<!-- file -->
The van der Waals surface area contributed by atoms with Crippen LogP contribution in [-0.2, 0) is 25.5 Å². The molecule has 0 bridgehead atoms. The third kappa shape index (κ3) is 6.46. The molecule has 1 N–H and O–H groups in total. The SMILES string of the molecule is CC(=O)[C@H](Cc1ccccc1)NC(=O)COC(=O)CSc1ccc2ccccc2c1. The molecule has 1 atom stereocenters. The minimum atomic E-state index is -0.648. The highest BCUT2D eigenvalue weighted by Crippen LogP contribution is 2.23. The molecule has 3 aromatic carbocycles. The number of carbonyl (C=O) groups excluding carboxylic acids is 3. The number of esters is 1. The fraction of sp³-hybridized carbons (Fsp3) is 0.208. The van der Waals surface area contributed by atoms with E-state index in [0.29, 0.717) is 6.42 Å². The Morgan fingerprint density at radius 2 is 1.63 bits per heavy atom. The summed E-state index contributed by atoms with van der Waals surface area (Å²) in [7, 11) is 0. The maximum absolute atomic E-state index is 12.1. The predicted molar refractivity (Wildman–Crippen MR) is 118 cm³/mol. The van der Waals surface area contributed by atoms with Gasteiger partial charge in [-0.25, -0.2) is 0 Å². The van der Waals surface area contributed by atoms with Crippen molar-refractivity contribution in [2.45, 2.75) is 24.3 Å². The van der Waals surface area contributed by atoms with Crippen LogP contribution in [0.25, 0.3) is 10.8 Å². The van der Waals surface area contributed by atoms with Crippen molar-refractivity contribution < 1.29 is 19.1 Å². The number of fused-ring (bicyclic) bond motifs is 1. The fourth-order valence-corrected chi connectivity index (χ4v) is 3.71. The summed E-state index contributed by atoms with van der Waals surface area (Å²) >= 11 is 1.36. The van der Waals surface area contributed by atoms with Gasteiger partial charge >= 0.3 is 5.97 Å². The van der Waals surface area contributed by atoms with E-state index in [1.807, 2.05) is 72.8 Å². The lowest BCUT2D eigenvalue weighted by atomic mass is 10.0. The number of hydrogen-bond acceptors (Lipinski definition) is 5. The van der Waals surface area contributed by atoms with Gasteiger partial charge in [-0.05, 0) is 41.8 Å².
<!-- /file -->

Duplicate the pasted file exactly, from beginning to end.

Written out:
The van der Waals surface area contributed by atoms with Crippen LogP contribution in [-0.2, 0) is 25.5 Å². The molecule has 0 bridgehead atoms. The third kappa shape index (κ3) is 6.46. The molecule has 1 N–H and O–H groups in total. The SMILES string of the molecule is CC(=O)[C@H](Cc1ccccc1)NC(=O)COC(=O)CSc1ccc2ccccc2c1. The molecule has 1 atom stereocenters. The minimum atomic E-state index is -0.648. The highest BCUT2D eigenvalue weighted by Crippen LogP contribution is 2.23. The molecule has 3 aromatic carbocycles. The number of carbonyl (C=O) groups excluding carboxylic acids is 3. The number of esters is 1. The fraction of sp³-hybridized carbons (Fsp3) is 0.208. The van der Waals surface area contributed by atoms with E-state index in [0.29, 0.717) is 6.42 Å². The Morgan fingerprint density at radius 2 is 1.63 bits per heavy atom. The summed E-state index contributed by atoms with van der Waals surface area (Å²) in [7, 11) is 0. The maximum absolute atomic E-state index is 12.1. The predicted molar refractivity (Wildman–Crippen MR) is 118 cm³/mol. The van der Waals surface area contributed by atoms with Gasteiger partial charge in [-0.25, -0.2) is 0 Å². The van der Waals surface area contributed by atoms with Crippen molar-refractivity contribution in [2.45, 2.75) is 24.3 Å². The van der Waals surface area contributed by atoms with Crippen LogP contribution in [0.25, 0.3) is 10.8 Å². The van der Waals surface area contributed by atoms with Crippen molar-refractivity contribution < 1.29 is 19.1 Å². The number of fused-ring (bicyclic) bond motifs is 1. The fourth-order valence-corrected chi connectivity index (χ4v) is 3.71. The summed E-state index contributed by atoms with van der Waals surface area (Å²) >= 11 is 1.36. The van der Waals surface area contributed by atoms with Gasteiger partial charge >= 0.3 is 5.97 Å². The van der Waals surface area contributed by atoms with E-state index in [1.807, 2.05) is 72.8 Å². The lowest BCUT2D eigenvalue weighted by atomic mass is 10.0. The number of hydrogen-bond acceptors (Lipinski definition) is 5. The van der Waals surface area contributed by atoms with Gasteiger partial charge in [-0.05, 0) is 41.8 Å².